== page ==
As you can see, his arm slot has fallen over the years, but he adjusted it after the rough early going last year; unfortunately, the 2021 data has not made it onto the visuals yet. And here’s a look at Kimbrel’s rolling average fastball velocity along with his rolling FIP:

All of those are based upon Pitch Info’s data, which can vary slightly from Statcast; per the former, Kimbrel averaged 98.5 mph with his four-seamer in 2017, but dipped to 97.2 mph in ’18, then 96.3 in ’19; he was back up to 97.1 mph last year and 97.4 thus far this year. Looking at the splits by Statcast a bit differently, he averaged 96.2 mph from the start of his Cubs carer through those first four outings in 2020, after which he didn’t pitch for a week, and is up to 97.0 mph since returning to action on August 14, 2020.

Via MLB.com’s Jordan Bastian, these Statcast heatmaps illustrate the better job Kimbrel is doing when it comes to keeping both his fastball and his curve out of the middle of the strike zone:

In addition to better location, Kimbrel’s latter-day fastball has a bit more horizontal movement on it, and the difference has been stark as far as xwOBA from those pitches is concerned: .538 in 58 at-bats ending with the fastball through early 2020, .117 in 29 at-bats starting with that August 14 outing. While there’s been very little change from the earlier stretch to the later in terms of his curveball (.251 xwOBA in 34 at-bats ending with the curve before, .235 in 26 at-bats after), his pattern of usage has changed. As MLB.com’s Mike Petriello noted, he’s been using the curve — his only other pitch besides the fastball — as his first pitch on half the batters he’s faced — he’s been in the 42-45% range in three of the past four seasons but never higher — and is pitching from behind in the count less often than at any time since he was a rookie in 2010.

So, Kimbrel appears to be right again, aware of what he needs to do to maintain his form and hold down the closer’s job, and potentially back on the path to Cooperstown. Last Thursday’s save was the 350th of his career, good for 12th on the all-time list; Troy Percival (358 saves), Jeff Reardon (367, briefly the all-time high), Jonathan Papelbon (368) and Joe Nathan (377) are all within reach with a normal workload this year, and Dennis Eckersley (390) isn’t too far off; passing the last of those would mean climbing into seventh place on the all-time list.

Meanwhile, Kimbrel has climbed from 22nd to 20th in the WAR-WPA-WPA/LI hybrid stat I’ve been using to measure reliever Hall-worthiness in place of JAWS in recent years, having leapfrogged the lowest-ranked of the eight enshrined relievers:

Top Relievers by Combined WAR, WPA, and WPA/LI
Rk Pitcher WAR WPA WPA/LI Avg
1 Mariano Rivera+ 56.3 56.6 33.6 48.8
2 Dennis Eckersley+ 62.1 30.8 25.8 39.6
3 Hoyt Wilhelm+ 46.8 30.5 26.5 34.6
4 Rich Gossage+ 41.1 32.5 14.8 29.5
5 Trevor Hoffman+ 28.0 34.2 19.3 27.2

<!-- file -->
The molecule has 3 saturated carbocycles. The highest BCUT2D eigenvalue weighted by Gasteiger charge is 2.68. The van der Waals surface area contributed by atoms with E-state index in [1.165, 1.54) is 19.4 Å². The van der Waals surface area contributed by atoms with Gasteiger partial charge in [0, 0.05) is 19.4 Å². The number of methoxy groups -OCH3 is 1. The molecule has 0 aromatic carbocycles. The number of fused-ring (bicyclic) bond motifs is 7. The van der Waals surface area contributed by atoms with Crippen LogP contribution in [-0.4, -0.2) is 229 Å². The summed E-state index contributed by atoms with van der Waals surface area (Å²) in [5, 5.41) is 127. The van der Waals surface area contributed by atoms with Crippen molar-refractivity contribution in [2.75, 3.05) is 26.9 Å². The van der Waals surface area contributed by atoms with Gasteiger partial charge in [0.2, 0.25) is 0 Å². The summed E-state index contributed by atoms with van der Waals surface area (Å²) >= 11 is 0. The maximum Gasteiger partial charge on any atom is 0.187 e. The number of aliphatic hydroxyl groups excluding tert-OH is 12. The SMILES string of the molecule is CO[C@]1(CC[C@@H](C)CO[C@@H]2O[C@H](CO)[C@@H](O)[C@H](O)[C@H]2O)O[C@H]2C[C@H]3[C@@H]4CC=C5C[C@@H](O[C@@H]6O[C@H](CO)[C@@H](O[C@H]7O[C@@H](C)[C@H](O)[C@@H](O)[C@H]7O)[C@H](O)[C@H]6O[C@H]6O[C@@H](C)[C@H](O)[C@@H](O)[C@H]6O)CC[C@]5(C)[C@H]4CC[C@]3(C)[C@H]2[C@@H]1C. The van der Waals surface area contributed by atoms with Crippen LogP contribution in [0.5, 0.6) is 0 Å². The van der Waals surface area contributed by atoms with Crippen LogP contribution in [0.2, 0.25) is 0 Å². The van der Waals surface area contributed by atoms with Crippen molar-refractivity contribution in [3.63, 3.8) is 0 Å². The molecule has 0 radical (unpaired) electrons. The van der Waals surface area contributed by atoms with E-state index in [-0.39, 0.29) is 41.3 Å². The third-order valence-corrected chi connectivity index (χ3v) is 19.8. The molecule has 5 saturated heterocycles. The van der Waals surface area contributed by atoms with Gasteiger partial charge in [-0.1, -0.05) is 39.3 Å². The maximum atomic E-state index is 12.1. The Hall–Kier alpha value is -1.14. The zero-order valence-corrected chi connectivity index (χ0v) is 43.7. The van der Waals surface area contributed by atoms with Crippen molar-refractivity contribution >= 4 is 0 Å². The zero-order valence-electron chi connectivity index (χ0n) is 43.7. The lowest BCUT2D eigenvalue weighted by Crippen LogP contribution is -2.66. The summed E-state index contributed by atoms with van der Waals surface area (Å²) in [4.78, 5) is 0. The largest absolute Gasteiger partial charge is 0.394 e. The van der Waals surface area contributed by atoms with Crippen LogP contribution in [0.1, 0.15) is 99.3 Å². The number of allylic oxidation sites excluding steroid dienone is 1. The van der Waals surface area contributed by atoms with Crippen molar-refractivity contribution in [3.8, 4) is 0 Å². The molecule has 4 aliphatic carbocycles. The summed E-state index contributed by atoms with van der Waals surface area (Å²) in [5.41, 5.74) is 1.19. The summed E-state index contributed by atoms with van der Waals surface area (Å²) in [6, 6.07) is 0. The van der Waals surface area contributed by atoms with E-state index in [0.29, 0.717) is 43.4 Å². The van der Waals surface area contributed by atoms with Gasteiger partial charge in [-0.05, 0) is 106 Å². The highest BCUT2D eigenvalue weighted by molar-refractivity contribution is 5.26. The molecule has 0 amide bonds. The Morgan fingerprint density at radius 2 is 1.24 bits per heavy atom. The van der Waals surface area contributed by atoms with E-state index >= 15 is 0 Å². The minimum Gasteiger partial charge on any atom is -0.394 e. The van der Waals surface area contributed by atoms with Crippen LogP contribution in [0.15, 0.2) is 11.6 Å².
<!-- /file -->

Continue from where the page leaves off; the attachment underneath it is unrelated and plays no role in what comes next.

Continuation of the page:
6 Billy Wagner 27.7 29.1 17.9 24.9
7 Firpo Marberry 30.3 26.3 17.3 24.6
8 Joe Nathan 26.7 30.6 15.8 24.4
9 Tom Gordon 35.0 21.3 14.5 23.6
10 Jonathan Papelbon 23.3 28.3 13.4 21.7
11 Ellis Kinder 28.9 23.6 11.7 21.4
12 Francisco Rodriguez 24.1 24.4 14.7 21.1
13 Lee Smith+ 28.9 21.3 12.7 21.0
14 Stu Miller 27.0 20.2 12.9 20.0
15 Tom Henke 22.9 21.3 13.9 19.4
16 Dan Quisenberry 24.6 20.7 12.5 19.2
17 Rollie Fingers+ 25.6 16.2 15.1 19.0
18 Tug McGraw 21.8 21.5 13.1 18.8
19 Bobby Shantz 34.7 10.4 10.3 18.5
20 Craig Kimbrel 19.8 23.2 12.1 18.4
21 John Hiller 30.4 14.6 9.4 18.1
22 Bruce Sutter+ 24.0 18.2 11.9 18.0
23 Kent Tekulve 25.5 14.2 13.9 17.9
Hall avg w/Eck 39.1 30.0 20.0 29.7
Hall avg w/o Eck 35.8 29.9 19.1 28.3
SOURCE: Baseball-Reference
+ = Hall of Famer

I said that Kimbrel has climbed, but in actuality, he’s reclaimed lost ground; through 2018, he scored 18.9 in this metric, but back-to-back seasons with sub-zero WARs and WPAs knocked him down a few pegs. Obviously, he’s still a ways off from cracking the top 10, where things start to get interesting; Wagner, the highest-ranked reliever outside the Hall by this metric, and sixth in saves (422), is gaining significant traction, with 46.4% of the vote in the 2021 election, while Nathan, who’s eighth both here and in saves, will be on the upcoming ballot.

More immediately, the question is how long Kimbrel will remain a Cub if he continues to pitch well. Despite finishing first in the NL Central last year with a 34-26 record, the team began dismantling its roster by trading Yu Darvish, letting Jon Lester, Jose Quintana, and Tyler Chatwood (among others) depart in free agency, and non-tendering Kyle Schwarber. Kris Bryant, Javier Báez, Anthony Rizzo, and Zach Davies, the last of whom was part of the Darvish return, will be free agents this winter. The Cubs could look very different at this time next season.

Kimbrel will be a free agent after this season, too, barring the Cubs picking up his $16 million option, which has a $1 million buyout ($2 million if he finishes at least 53 games this year). While the NL Central may be a race to 85 wins or so, the Cubs may well be sellers at the trade deadline, and Kimbrel, who had some amount of no-trade protection in the first two years of his deal, no longer has any.

All of that remains to be seen, as does whether Kimbrel maintains his utterly stifling performance. But now that he’s found himself as a Cub, and figured out what caused his decline, he’s a force to be reckoned with once again.





Brooklyn-based Jay Jaffe is a senior writer for FanGraphs, the author of The Cooperstown Casebook (Thomas Dunne Books, 2017) and the creator of the JAWS (Jaffe WAR Score) metric for Hall of Fame analysis. He founded the Futility Infielder website (2001), was a columnist for Baseball Prospectus (2005-2012) and a contributing writer for Sports Illustrated (2012-2018). He has been a recurring guest on MLB Network and a member of the BBWAA since 2011. Follow him on Twitter @jay_jaffe.

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lavarnway
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lavarnway

I doubt either catch Rivera in the ranking of closer greatness (he was so good for so long) but I think Kimbrel and Chapman will be right there with Wagner vying for the distinction of second greatest closer of all time.